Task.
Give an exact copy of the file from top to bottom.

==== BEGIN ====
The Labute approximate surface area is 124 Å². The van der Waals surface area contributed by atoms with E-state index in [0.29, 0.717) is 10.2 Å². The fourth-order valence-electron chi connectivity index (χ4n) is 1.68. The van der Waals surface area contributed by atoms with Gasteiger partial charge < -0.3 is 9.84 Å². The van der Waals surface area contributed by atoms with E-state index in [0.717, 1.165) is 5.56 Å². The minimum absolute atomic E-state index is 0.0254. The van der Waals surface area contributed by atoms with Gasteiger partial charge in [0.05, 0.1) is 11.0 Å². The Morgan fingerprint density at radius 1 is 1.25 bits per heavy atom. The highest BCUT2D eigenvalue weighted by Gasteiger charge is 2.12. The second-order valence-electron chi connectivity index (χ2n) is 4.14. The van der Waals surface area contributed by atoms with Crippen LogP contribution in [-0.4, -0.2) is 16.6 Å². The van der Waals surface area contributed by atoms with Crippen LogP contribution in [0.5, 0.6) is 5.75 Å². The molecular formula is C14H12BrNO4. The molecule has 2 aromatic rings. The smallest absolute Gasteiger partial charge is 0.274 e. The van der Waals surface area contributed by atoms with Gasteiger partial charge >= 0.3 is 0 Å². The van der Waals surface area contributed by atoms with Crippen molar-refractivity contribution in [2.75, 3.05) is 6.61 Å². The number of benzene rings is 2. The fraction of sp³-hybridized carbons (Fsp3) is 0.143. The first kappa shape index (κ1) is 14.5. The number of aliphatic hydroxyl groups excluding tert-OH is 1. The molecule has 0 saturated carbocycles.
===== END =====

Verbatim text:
The Labute approximate surface area is 124 Å². The van der Waals surface area contributed by atoms with E-state index in [0.29, 0.717) is 10.2 Å². The fourth-order valence-electron chi connectivity index (χ4n) is 1.68. The van der Waals surface area contributed by atoms with Gasteiger partial charge < -0.3 is 9.84 Å². The van der Waals surface area contributed by atoms with E-state index in [0.717, 1.165) is 5.56 Å². The minimum absolute atomic E-state index is 0.0254. The van der Waals surface area contributed by atoms with Gasteiger partial charge in [0.05, 0.1) is 11.0 Å². The Morgan fingerprint density at radius 1 is 1.25 bits per heavy atom. The highest BCUT2D eigenvalue weighted by Gasteiger charge is 2.12. The second-order valence-electron chi connectivity index (χ2n) is 4.14. The van der Waals surface area contributed by atoms with Crippen LogP contribution in [-0.4, -0.2) is 16.6 Å². The van der Waals surface area contributed by atoms with Crippen LogP contribution in [0.5, 0.6) is 5.75 Å². The molecular formula is C14H12BrNO4. The molecule has 2 aromatic rings. The smallest absolute Gasteiger partial charge is 0.274 e. The van der Waals surface area contributed by atoms with Gasteiger partial charge >= 0.3 is 0 Å². The van der Waals surface area contributed by atoms with Crippen molar-refractivity contribution in [2.75, 3.05) is 6.61 Å². The number of benzene rings is 2. The fraction of sp³-hybridized carbons (Fsp3) is 0.143. The first kappa shape index (κ1) is 14.5. The number of aliphatic hydroxyl groups excluding tert-OH is 1. The molecule has 0 saturated carbocycles.